A proposal by some state lawmakers is already under fire, even before the legislative session begins.
They're considering making a change in the law to allow students to speak out against homosexuality, if that's what their religious beliefs call for.
Supporters have said this is about protecting the free-speech rights of students who want to express their views on homosexuality.
But gay rights groups are calling the idea a "license to bully."
Kelly Fussman is the founder of the No Hate Club at Hendersonville High School. She says she sees examples of bullying every single day.
"I've had a lot of friends bullied for just being who they are, whether it's for their sexuality, their gender identity, their religion," she said.
Fussman says she is worried about the bill in the legislature that she believes could make the verbal abuse worse.
The proposal would alter the state's anti-bullying laws to allow students to speak their religious and political views against homosexuality without punishment as long as the student isn't threatening harm or damaging property.
"This kind of legislation can send a message that it's ok to hate and we'll even give you religious sanction for it. You can say what you want. As long as you say it's for religious reasons, you've got backup," said Chris Sanders, with Tennessee Equality Project.
The bill is a top priority for the conservative Family Action Council, which on its website says its intent is to clarify that unpopular beliefs don't constitute bullying.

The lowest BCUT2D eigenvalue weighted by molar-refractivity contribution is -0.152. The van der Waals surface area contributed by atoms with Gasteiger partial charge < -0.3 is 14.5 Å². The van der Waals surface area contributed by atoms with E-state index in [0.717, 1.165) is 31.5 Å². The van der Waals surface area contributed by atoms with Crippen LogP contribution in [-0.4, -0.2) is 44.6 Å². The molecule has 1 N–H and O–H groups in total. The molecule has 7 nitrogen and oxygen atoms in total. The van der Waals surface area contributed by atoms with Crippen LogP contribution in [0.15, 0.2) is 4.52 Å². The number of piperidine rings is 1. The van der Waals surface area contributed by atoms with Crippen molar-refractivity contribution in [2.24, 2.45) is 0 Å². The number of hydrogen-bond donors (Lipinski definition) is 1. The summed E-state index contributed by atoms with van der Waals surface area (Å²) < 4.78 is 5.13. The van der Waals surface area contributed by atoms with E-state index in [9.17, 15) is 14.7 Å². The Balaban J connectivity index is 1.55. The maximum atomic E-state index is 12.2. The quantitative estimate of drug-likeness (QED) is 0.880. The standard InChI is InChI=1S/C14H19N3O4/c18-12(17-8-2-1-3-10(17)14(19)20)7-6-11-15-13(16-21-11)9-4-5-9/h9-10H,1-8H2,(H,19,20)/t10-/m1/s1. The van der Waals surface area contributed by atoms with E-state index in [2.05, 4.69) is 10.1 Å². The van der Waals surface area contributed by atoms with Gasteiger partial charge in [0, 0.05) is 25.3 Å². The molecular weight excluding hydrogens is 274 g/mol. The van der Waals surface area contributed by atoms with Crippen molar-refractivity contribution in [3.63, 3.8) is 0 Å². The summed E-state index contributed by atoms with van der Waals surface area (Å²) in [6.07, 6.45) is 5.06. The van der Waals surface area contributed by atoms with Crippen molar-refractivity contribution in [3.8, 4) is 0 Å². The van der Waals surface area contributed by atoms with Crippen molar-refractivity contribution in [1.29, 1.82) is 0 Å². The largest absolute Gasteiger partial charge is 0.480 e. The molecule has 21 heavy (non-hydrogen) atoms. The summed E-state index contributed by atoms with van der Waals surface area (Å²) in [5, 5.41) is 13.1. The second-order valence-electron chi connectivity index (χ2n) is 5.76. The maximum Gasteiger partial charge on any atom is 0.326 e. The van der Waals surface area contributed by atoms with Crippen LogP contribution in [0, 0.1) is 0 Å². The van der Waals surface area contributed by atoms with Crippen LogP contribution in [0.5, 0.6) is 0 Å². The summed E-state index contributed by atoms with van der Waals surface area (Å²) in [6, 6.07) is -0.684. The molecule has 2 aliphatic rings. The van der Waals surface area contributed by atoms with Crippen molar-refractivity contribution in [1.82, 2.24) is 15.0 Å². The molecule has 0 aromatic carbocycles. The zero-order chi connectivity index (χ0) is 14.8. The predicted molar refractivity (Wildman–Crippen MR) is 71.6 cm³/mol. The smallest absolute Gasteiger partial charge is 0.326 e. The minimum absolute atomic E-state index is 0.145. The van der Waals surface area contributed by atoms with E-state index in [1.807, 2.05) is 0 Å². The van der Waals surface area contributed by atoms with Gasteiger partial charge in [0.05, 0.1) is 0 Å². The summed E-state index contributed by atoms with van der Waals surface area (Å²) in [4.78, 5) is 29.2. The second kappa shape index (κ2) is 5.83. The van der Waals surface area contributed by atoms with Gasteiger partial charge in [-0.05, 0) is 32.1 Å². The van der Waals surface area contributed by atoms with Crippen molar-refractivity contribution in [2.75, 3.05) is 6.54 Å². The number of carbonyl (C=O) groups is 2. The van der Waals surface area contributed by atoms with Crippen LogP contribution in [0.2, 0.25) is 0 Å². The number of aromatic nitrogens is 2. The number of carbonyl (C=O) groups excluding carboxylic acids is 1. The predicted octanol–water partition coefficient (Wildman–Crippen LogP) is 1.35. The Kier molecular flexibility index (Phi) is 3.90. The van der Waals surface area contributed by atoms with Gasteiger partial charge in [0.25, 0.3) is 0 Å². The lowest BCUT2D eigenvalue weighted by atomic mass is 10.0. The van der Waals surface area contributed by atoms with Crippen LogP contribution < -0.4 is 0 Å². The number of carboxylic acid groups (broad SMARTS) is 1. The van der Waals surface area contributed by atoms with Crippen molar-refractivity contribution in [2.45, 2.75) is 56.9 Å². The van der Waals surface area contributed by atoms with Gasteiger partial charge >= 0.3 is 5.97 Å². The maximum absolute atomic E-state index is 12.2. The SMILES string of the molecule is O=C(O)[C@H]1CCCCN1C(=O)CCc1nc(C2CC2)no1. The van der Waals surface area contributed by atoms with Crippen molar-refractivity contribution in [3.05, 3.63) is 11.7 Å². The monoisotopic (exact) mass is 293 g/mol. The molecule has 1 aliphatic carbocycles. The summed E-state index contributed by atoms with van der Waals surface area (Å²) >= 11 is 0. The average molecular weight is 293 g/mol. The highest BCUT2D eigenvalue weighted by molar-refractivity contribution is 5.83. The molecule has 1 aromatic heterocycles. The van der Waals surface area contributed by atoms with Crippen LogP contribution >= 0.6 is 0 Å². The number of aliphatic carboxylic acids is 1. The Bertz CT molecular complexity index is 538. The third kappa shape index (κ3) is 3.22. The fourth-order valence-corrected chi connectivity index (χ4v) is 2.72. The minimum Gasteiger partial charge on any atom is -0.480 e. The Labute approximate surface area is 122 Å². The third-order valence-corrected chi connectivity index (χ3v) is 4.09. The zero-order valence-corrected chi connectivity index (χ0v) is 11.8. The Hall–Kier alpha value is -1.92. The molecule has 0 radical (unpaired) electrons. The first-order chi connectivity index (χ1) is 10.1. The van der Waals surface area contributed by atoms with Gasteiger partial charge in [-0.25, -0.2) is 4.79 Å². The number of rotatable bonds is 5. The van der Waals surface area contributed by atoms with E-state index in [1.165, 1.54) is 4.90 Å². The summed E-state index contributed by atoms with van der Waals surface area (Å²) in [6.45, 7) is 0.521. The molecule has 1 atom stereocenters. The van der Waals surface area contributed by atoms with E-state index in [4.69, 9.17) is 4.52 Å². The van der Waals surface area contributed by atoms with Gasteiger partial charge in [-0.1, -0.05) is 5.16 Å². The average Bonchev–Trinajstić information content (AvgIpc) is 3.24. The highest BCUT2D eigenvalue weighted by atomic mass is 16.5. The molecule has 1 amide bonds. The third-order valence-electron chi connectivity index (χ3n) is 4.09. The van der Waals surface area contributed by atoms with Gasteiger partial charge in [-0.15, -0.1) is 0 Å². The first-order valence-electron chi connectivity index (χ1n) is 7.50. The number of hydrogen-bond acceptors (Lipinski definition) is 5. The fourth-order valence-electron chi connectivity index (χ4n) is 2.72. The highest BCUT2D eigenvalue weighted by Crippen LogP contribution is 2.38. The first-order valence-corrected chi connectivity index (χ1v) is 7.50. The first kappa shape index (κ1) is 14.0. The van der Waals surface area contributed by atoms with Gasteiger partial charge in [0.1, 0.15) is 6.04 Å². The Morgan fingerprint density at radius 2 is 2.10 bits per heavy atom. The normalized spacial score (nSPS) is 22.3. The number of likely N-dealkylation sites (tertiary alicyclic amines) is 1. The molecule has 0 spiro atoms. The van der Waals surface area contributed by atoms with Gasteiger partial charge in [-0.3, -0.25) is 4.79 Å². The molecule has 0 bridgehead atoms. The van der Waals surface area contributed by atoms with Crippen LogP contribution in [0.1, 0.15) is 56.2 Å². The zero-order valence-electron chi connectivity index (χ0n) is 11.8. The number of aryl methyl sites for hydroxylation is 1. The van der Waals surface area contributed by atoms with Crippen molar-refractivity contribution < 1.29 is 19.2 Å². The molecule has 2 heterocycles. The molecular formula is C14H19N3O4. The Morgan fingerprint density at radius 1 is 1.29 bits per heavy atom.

Gay rights groups say it's a fine line between protecting academic discourse and protective hate.
"What if one student calls another one a sinner, or a sodomite or says you're perverted or you're unnatural or you are going to hell. That's where it gets really dicey," Sanders said.
Students like Fussman say Middle Tennessee has already seen one gay teen commit suicide after he was reportedly bullied at school, and she worries that number could grow if this bill passes.
"That scares me to death. That somebody with so much potential could take their life because of the harassment that they go through every single day, and the school does nothing about it," Fussman said.
The sponsor of the bill says he is going to take a look at the legislation and make sure it does not run counter to the state's anti-bullying laws.
Channel 4 contacted the Family Action Council of Tennessee for comment, and they did not return the calls.
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